California Proposes New Rental Housing and Employment Legislation

As September comes to an end, it’s time for the California Governor, Jerry Brown, to make some decisions on legislation. As bills pass over his desk, let’s take a look at what’s coming down the pipeline and what’s been approved.

This bill requires each city or county to meet the minimum housing production goal (as is written in their general development plan) in order to be eligible to receive a portion of the Road Maintenance and Rehabilitation Program’s remaining funds. This bill, co-sponsored by the California Apartment Association and the California Association of Realtors, was approved by the Governor on September 5th.

Landlords will now have to wait longer before starting the eviction process. Supported by Assemblyman David Chiu (D – San Francisco), the eviction notice wait time would exclude judicial holidays (including Saturday and Sunday). These provisions will become operative on September 1, 2019.

Protection for Tenant’s and property owner’s right to call law enforcement or emergency assistance on behalf of a victim of abuse, crime or an individual emergency that the caller believes needs law enforcement or emergency assistance to prevent or deescalate. AB 2413 would also prohibit landlords from retaliating against victims or their households for contacting law enforcement or emergency assistance (in this context). Current law (in relation to an unlawful detainer) allows the victim of domestic violence, sexual assault, stalking, human trafficking, or elder/dependent adult abuse to attach a documented copy of a restraining, protection order, or report by a peace officer. This law would also allow the victim to provide a statement from a qualified 3rd party.

PENDING: Preventing Sexual Harassment

In the wake of the #MeToo movement (a campaign that works to bring light to sexual assault and harassment), focus has shifted towards correcting and preventing sexual harassment in the workplace. The main focus of many of these bills is requiring training about harassment to be provided to all companies that have 5 or more employees. In the current political climate within California, it is expected that many of these will pass. These bills are:

Numerous changes to the California Fair Housing Act (FEHA), including at least 2 hours of sexual harassment training to all employees for Californian employers with more than 5 employees. It would also prohibit employers from allowing employees from signing a release of FEHA claims in exchange for a raise or bonus.

Like SB1300, this bill requires employers with 5+ employees to provide at least 2 hours of sexual harassment training to all employees. The Department of Fair Employment and Housing (DFEH) would also be required to publish a two-hour training course for employers.

Californian employers (with 50+ employees) would be required to retain records of sexual harassment complaints for 10 years under this bill.

This bill would amend the California Labor Code to provide additional protections for victims of sexual harassment and would prohibit an employer from firing, discriminating, or retaliating against an employee due to their status as a victim of sexual harassment.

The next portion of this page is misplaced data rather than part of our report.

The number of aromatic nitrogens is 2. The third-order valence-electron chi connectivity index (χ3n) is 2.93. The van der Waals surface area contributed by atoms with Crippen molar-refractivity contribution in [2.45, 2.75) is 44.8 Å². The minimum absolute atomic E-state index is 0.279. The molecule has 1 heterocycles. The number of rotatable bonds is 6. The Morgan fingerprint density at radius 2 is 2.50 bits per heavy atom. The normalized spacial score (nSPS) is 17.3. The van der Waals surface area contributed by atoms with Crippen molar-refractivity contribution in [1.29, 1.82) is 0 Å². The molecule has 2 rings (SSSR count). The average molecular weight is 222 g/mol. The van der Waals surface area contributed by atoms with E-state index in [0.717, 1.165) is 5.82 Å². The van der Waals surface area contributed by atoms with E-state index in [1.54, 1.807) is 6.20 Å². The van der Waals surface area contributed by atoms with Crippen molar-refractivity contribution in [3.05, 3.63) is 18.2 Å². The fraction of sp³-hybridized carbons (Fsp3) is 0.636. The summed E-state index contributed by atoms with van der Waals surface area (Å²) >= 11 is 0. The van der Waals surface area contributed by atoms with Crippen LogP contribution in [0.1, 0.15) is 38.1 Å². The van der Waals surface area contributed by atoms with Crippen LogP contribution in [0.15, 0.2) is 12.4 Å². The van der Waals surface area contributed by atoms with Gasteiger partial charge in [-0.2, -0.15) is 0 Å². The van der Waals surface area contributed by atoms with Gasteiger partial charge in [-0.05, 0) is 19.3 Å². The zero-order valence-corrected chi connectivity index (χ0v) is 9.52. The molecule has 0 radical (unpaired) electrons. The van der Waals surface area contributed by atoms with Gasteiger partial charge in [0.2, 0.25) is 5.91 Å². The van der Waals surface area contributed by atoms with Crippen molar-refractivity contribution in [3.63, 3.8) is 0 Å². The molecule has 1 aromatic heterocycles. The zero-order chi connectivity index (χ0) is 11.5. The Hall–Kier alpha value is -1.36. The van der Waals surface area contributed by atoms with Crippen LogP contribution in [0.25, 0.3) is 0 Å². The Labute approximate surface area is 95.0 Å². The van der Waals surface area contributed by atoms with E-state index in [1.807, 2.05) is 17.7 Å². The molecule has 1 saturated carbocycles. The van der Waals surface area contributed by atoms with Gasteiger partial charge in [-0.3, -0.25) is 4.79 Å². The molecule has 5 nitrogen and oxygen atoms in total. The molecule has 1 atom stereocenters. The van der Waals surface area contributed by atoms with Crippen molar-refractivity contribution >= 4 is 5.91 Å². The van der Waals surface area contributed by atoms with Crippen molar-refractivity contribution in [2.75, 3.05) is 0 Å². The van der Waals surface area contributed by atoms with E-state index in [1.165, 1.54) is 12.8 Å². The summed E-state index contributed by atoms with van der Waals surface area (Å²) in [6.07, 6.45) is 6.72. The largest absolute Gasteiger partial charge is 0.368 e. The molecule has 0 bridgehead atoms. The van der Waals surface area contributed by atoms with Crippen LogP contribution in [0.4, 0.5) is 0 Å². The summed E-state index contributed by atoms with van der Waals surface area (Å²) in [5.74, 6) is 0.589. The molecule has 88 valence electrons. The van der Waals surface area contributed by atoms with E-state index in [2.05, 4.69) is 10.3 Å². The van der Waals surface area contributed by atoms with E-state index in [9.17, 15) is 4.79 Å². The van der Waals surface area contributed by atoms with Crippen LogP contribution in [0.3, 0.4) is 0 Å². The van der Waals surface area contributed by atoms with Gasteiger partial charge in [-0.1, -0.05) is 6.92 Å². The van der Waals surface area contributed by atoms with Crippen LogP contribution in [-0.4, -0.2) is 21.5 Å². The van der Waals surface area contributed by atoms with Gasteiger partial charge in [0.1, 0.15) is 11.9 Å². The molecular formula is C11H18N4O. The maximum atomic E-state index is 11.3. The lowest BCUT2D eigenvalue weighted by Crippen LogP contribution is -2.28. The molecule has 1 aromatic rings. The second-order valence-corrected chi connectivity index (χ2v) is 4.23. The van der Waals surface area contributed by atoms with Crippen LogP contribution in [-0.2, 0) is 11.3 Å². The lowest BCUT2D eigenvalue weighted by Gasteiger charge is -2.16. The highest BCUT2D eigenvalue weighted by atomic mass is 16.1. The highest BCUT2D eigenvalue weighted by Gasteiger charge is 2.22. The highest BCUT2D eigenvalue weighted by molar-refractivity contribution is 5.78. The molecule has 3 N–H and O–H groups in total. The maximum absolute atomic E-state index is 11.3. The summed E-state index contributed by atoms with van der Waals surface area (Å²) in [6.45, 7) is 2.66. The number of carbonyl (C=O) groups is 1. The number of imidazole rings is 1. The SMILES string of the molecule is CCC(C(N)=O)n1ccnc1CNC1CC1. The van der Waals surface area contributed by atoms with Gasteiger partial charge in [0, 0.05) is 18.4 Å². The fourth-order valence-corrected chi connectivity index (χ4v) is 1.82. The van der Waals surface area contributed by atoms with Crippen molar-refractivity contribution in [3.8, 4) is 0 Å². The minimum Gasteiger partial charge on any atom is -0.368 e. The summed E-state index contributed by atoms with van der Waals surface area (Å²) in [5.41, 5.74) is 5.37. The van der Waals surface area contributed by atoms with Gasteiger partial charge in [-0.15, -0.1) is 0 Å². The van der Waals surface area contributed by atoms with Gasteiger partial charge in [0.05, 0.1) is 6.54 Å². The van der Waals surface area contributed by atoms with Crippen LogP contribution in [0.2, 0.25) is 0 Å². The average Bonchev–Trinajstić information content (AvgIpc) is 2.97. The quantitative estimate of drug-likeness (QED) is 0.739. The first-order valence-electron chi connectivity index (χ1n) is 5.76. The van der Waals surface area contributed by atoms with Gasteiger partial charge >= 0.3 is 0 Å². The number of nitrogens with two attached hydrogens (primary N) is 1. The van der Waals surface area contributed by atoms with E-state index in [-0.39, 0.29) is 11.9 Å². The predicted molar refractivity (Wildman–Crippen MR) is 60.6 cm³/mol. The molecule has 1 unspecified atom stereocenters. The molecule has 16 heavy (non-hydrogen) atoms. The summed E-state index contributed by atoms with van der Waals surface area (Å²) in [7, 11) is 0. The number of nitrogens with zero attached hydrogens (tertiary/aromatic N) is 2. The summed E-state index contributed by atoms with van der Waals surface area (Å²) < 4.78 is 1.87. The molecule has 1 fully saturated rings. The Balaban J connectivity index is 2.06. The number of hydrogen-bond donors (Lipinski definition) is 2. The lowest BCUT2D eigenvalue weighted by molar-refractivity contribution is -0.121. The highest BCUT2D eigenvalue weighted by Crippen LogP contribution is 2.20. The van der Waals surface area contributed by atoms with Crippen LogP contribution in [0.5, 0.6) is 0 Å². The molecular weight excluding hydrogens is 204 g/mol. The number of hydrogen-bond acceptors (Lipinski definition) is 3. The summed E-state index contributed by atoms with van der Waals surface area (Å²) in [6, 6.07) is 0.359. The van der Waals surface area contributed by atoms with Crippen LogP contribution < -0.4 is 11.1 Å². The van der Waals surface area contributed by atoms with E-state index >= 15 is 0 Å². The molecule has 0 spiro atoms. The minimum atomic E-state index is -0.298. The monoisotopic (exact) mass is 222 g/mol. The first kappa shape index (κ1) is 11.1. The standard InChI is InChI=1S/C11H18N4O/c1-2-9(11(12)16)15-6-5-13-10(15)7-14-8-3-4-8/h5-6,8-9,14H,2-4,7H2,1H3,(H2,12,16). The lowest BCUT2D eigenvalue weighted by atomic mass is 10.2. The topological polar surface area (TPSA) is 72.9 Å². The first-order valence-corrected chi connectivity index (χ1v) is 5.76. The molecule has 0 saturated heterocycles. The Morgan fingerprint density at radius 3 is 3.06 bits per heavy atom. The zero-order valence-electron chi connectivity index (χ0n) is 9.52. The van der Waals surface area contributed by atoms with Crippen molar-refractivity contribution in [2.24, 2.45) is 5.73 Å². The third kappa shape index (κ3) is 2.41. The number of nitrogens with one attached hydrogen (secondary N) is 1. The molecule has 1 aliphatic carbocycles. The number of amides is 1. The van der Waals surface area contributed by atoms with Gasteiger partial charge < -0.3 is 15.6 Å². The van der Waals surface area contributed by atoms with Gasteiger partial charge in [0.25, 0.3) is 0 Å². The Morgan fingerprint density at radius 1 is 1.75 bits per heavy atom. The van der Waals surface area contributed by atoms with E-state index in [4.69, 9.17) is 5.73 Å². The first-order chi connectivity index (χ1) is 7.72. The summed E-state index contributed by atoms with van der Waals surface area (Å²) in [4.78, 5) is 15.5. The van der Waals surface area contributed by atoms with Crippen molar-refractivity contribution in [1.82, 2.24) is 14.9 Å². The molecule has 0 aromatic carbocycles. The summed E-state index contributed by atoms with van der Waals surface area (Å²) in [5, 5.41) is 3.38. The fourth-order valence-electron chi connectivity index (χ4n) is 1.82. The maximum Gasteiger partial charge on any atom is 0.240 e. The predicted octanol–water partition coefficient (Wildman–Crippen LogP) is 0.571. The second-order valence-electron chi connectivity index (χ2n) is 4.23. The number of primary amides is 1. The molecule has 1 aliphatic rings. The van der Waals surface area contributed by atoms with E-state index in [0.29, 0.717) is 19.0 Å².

Presented by Assemblymember Marc Berman (D – Palo Alto), this bill would create an exemption for multifamily residential housing projects from CEQA. Certain conditions must be met in order to qualify for this exemption, but this bill would help to solve some of the demands of the housing crisis by removing some of the hurdles for apartment construction.

Perhaps good news for college students, this bill would open the gates for more student housing. Density bonuses will be provided if all the units in the development will be used by full-time students (enrolled in an accredited university) and if the developer agrees that at least 20% of that rental housing will be used for low-income students. Sponsored by Senator Nancy Skinner (D – Berkeley), this would potentially provide affordable housing for students who need a place near campus.

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Comments (2)

  1. Reply

    CA. lawmakers seem to be making still more laws favoring tenants over property owners rights. Sadly CA. is quickly becoming the land of tenants, not owners. CA. is continually placing more restrictions on businesses, further eroding our business base heading to more business friendly states with lower taxes and more favorable business climates. I find it unbelievable the CEQA doesn’t mind polluting our cities and towns with more dense housing while becoming insanely hostile towards businesses, thereby causing job loss. The way to creating more affordable housing is by reducing the time and money required for the permit process, etc. Sacramento and local governments continue to restrict the supply of housing through more price controls, more taxes and fees, more costly and time consuming labor and environmental regulations,more zoning restrictions and then wonder why prices continue to rise more that the rest of the country and why we have such a severe housing affordability crisis.

    • Reply

      I agree. There’s definitely been a huge shift towards tenant-friendly legislation over the past five years, and while I understand the frustration of tenants over the affordable housing crisis, the amount of rental housing legislation that’s proposed each legislative session is a bit excessive. Curious to see if our next governor will be as pro-tenant as Gov. Brown is.

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